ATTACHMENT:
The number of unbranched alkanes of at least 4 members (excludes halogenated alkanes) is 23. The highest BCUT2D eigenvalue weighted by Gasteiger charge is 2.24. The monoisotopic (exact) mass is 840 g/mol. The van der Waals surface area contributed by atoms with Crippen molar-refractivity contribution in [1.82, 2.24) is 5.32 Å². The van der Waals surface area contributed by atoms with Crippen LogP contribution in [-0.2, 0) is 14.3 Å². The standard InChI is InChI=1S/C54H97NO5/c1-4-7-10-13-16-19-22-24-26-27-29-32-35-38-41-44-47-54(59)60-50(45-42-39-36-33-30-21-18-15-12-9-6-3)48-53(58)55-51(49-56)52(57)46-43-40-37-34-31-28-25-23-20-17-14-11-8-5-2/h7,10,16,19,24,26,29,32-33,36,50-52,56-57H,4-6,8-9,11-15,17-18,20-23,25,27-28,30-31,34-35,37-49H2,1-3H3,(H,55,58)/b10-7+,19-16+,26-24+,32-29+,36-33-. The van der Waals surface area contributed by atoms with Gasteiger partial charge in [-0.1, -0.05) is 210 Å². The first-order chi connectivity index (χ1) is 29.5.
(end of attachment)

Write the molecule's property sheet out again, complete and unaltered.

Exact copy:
The number of unbranched alkanes of at least 4 members (excludes halogenated alkanes) is 23. The highest BCUT2D eigenvalue weighted by Gasteiger charge is 2.24. The monoisotopic (exact) mass is 840 g/mol. The van der Waals surface area contributed by atoms with Crippen molar-refractivity contribution in [1.82, 2.24) is 5.32 Å². The van der Waals surface area contributed by atoms with Crippen LogP contribution in [-0.2, 0) is 14.3 Å². The standard InChI is InChI=1S/C54H97NO5/c1-4-7-10-13-16-19-22-24-26-27-29-32-35-38-41-44-47-54(59)60-50(45-42-39-36-33-30-21-18-15-12-9-6-3)48-53(58)55-51(49-56)52(57)46-43-40-37-34-31-28-25-23-20-17-14-11-8-5-2/h7,10,16,19,24,26,29,32-33,36,50-52,56-57H,4-6,8-9,11-15,17-18,20-23,25,27-28,30-31,34-35,37-49H2,1-3H3,(H,55,58)/b10-7+,19-16+,26-24+,32-29+,36-33-. The van der Waals surface area contributed by atoms with Gasteiger partial charge in [-0.1, -0.05) is 210 Å². The first-order chi connectivity index (χ1) is 29.5.